Here’s the deal. You can change the way you look now. But a picture! A picture captures the past. You can’t change that. Talk about loss of control. Talk about a reason to be afraid. You see, a picture may be worth a thousand words when brand new, but pictures depreciate in word value as time goes by. That picture of me taken 30 years ago may be worth only 50 words now, 60 tops, but I guarantee that one of those words is “dork.” The hot, sweet-smelling broth of a thousand words has been reduced over time to a cold gravy of dork.

The sideburns. The thick, black-framed glasses like the kind Bob Dylan wore on his Unplugged album. Remember the really wide ties? It couldn’t have been healthy to be that thin! And where’s the wisdom? See, that’s what you’ve got to be afraid of—the past coming back to haunt you. If you’re not careful, it’ll happen again ... and again ... and again, every time someone takes a picture of you.

Despite what you might have thought, styles don’t recycle, at least not in a human lifetime. You’re never going to be able to look back at an old picture and see a modern person unless you ask yourself right now what you can change so you won’t look silly in 30 years. The bottom line is that it’s much better to look silly now, in the fleeting present, than to look silly forever in the immutable past. Some people already know that.

And that brings us to this interesting thought and the promise in the title of this piece. Not too long ago I heard the morning sportscaster on the Denver NBC affiliate announce that an assistant coach of a basketball team was being given the chance to be the “hand-picked predecessor” of the current coach. Wow, I thought, how is he going to do that? Well, of course, what the sportscaster should have said was hand-picked “successor.” Somebody’s blooper reel just got bigger. If a picture can make you look silly, a moving picture can make you look even sillier. I thought, too bad for her but then, why not? Why can’t we use technology to make the past just as malleable as the future?

Think about a growing common complaint that in this electronic age, pictures can no longer be trusted to reflect reality. That can be advantageous to a fear of the past. We don’t have to worry about looking silly in 30 years. Just deny it’s you in the picture, or at least not really you. Tell everyone that someone is just having a good goof. You never owned, and why would you even wear, a silly-looking hat like that. Or, better yet, convert all your old pictures into electronic format and edit them. You can be whoever you wanted to be. You can hand-pick your own predecessor!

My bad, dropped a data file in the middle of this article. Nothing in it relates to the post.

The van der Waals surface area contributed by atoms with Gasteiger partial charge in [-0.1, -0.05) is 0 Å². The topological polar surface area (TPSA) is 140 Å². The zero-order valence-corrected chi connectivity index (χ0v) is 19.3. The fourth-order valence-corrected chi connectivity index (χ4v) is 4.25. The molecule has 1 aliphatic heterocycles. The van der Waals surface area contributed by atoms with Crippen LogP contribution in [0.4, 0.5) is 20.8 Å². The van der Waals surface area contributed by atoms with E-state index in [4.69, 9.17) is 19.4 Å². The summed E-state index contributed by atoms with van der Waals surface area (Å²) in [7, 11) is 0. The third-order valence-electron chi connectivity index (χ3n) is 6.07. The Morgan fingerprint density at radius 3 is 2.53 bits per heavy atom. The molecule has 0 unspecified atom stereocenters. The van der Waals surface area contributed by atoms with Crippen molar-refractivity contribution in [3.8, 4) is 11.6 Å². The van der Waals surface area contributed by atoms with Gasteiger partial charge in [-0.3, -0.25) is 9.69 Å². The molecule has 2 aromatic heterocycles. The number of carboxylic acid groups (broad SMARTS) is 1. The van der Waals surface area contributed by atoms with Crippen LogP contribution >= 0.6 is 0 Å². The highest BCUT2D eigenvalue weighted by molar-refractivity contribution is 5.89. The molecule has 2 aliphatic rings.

And while you’re at it, you can rewrite history too because—do you know what I just realized? There’s a backspace key on this computer that can delete what I just wrote. All this time I thought the cursor was saying, “Move me,” and “Help me,” when all along it’s been screaming: “Back space, back space, back space!” I didn’t get, it but now I do, and I just made one cursor pretty darn happy. The persistent little thing just said, “Thank you,” three times. Just think of it. In this electronic digital age we’re all of us finally liberated from our past. Or at least we will be when the paper trail has been overgrown.

Can’t wait to see my résumé.

TOM BAKOS is a consulting actuary in Ridgway, Colo. He can be reached at Tbakos@BakosEnterprises.com.

 


Contingencies (ISSN 1048-9851) is published by the American Academy of Actuaries, 1100 17th St. NW, 7th floor, Washington, DC 20036. The basic annual subscription rate is included in Academy dues. The nonmember rate is $24. Periodicals postage paid at Washington, DC, and at additional mailing offices. BPA circulation audited.

This article may not be reproduced in whole or in part without written permission of the publisher. Opinions expressed in signed articles are those of the author and do not necessarily reflect official policy of the American Academy of Actuaries.

May/June 2005

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Special Section:
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Inside Track:
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Letters

Commentary:
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Policy Briefing:
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Workshop:
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Tradecraft:
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Humor:
Hand-Picked Predecessor

Booklinks:
Loss Models: From Data to Decisions, 2nd edition

Puzzles:
Computer Game Thriller

Endpaper:
Just Say Yes to Drugs